Writing movie scripts has been a hobby of mine for decades. I'm going to share an improvement to the movie "Knowing" with Nicolas Cage. See if you agree or disagree with me after you've seen it, because I'm going to give everything away here.
In other words...spoiler alert!
The change I'll describe would have made those who liked the movie appreciate it even more, and make it palatable and enjoyable to those who hated the ending but liked or tolerated it up until that point.
We see flashbacks to the dreams (established earlier in the movie, see below) of John's wife/Caleb's mother, of an old Native American man and woman in front of an outdoor fire at night teaching the creation of the world from fire before the world's original father sent his child into the new world. These Native Americans are obviously part of a successful village. The old man is wearing a silver turtle charm around his neck.
After the end of the movie as it was shown, this change: the children arrive at the new world and Caleb flashes back to the open locket his father John gave him, and we see him close it before he gets on the ship. It's the same as the Turtle the old man in his mother's dreams wore around his neck. Then we flash back to the father closing it from the gift box; The turtle again.
Then we have the final reveal: We see the old Native American man in Caleb's mother's dream open his turtle locket and show the photo inside of himself as a child with his mother and father: the old native american man is the son in the movie, generations in the future, successful on the new world that the aliens took him to.
The mother's dreams were of the success of her son, and the new reality established by the end of the movie is linked to the day-to-day reality that most of the movie was set against by the foreshadowings of love, family, and spirituality.
Rather than just one reveal and surprise, we have three: The children start anew on a new world after the old world ends; the father in the dreams of the mother is her son in the future; both mothers had the power to see future, one of a horrific future, the other of a loving future, and both turned out to see the same future.
Character of the Deceased Mother:
The wife/mother who passes away before the beginning of the movie always saw good things happening and believed that she could see the future symbolically. Though not Native American, she was fascinated with Native American mythology about the creation of the world. The locket in the movie is one she left to her husband John (Nic Cage) that we see open but never closed. He discovers it midway through the movie.
She was always making tenuous connections between feelings and symbols from dreams and things that turned out well. Her husband John humored her but didn't really believe the connections she made between things meant she saw the future.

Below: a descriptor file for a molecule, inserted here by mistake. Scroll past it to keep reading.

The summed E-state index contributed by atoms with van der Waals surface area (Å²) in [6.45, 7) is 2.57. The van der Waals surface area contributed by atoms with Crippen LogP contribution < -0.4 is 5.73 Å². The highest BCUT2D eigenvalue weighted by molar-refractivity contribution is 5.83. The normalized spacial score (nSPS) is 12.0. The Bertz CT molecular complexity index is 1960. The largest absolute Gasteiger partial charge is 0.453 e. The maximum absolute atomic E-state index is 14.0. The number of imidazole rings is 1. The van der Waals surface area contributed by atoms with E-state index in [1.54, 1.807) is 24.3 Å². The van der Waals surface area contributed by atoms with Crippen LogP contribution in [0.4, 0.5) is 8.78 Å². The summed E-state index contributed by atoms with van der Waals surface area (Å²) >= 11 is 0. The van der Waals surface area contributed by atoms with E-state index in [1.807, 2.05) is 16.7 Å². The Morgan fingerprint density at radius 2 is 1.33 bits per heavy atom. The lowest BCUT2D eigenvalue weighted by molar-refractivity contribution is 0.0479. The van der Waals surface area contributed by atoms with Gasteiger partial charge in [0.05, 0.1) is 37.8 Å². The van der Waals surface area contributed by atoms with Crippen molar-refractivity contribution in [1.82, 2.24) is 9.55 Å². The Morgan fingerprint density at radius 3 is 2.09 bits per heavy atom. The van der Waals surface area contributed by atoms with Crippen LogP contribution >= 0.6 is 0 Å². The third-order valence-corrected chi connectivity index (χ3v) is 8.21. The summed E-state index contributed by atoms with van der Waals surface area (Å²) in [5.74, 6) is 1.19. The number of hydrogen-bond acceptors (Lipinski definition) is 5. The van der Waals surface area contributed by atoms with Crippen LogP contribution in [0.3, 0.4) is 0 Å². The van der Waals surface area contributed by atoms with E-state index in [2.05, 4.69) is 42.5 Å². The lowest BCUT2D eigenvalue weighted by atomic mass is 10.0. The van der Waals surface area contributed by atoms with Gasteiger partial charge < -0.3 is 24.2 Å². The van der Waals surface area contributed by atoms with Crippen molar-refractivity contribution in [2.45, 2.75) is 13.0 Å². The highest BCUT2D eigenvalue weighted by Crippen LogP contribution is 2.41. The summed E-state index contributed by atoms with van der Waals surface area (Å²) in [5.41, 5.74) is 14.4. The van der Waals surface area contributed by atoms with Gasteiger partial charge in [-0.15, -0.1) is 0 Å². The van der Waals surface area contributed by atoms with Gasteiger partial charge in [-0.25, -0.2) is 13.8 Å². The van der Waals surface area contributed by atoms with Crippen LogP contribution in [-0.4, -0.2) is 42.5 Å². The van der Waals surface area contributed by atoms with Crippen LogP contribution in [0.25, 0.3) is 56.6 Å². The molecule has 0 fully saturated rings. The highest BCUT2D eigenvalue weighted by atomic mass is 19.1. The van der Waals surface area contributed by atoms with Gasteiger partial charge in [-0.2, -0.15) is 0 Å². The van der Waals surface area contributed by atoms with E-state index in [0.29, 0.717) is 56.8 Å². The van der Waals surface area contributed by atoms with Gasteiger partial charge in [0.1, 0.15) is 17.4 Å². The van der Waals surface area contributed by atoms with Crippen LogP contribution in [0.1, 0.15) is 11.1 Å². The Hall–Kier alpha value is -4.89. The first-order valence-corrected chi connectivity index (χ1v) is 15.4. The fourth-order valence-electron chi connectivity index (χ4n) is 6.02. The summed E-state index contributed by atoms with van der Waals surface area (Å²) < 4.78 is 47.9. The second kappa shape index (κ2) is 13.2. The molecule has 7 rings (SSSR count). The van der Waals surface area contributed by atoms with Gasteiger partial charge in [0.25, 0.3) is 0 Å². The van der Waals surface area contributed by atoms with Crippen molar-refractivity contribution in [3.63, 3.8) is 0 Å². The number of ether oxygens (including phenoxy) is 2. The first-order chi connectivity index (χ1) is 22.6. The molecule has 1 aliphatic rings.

Character of the Religious Grandfather/Father:
He dealt with his daughter-in-law's portentous dreaming abilities by pointing that some saw good and some saw evil, but that we all saw something that was true in some sense. Cage's character went along reluctantly but lovingly until the change in his attitude her death.
John, the Father (Nic Cage's Character):
His viewpoint once the movie opens is summarized when he says to his class "People like to make connections between things and say 'This is how is was supposed to turn out.' Some people see good things (his deceased wife), some people see bad things (the woman who writes the numerical predictions the movie revolves around) but it's all really just random."
Hence the father abandons the faith of his wife and his father when he doesn't feel anything when his wife dies, and we have a parallel between the mothers who see other realities and the effect it has on their children.
What was wrong and why. Why these changes are what it should have been all along:
Movie-goers who had a favorable predisposition to the themes of the ending enjoyed the movie much more than those who didn't. In a sense, their interests foreshadowed it. The problem was that moviegoers who weren't favorably predisposed were in the majority, and their reaction to the ending (as a I saw one reviewer say) was "What the F was that?!" Not favorable.
In order to create surprise for the ending, it was disconnected from the rest of the movie. Instead of feeling the intended awe, it felt more like a slap in the face to some. Rather than feel like a penultimate reality humankind has moved to, it felt like the projectionist had accidentally shown us the end of a different movie.
Surprises in a movie should generally not be genre surprises; a light action-comedy should not turn into a serious drama-romance, for example. Surprises should make us feel good, smart or connected in some way. Revelations, not slaps. Awe, amazement or excitement, not "What the hell?!" Surprises can make us see there was foreshadowing that we didn't understand until the surprise revealed the new reality.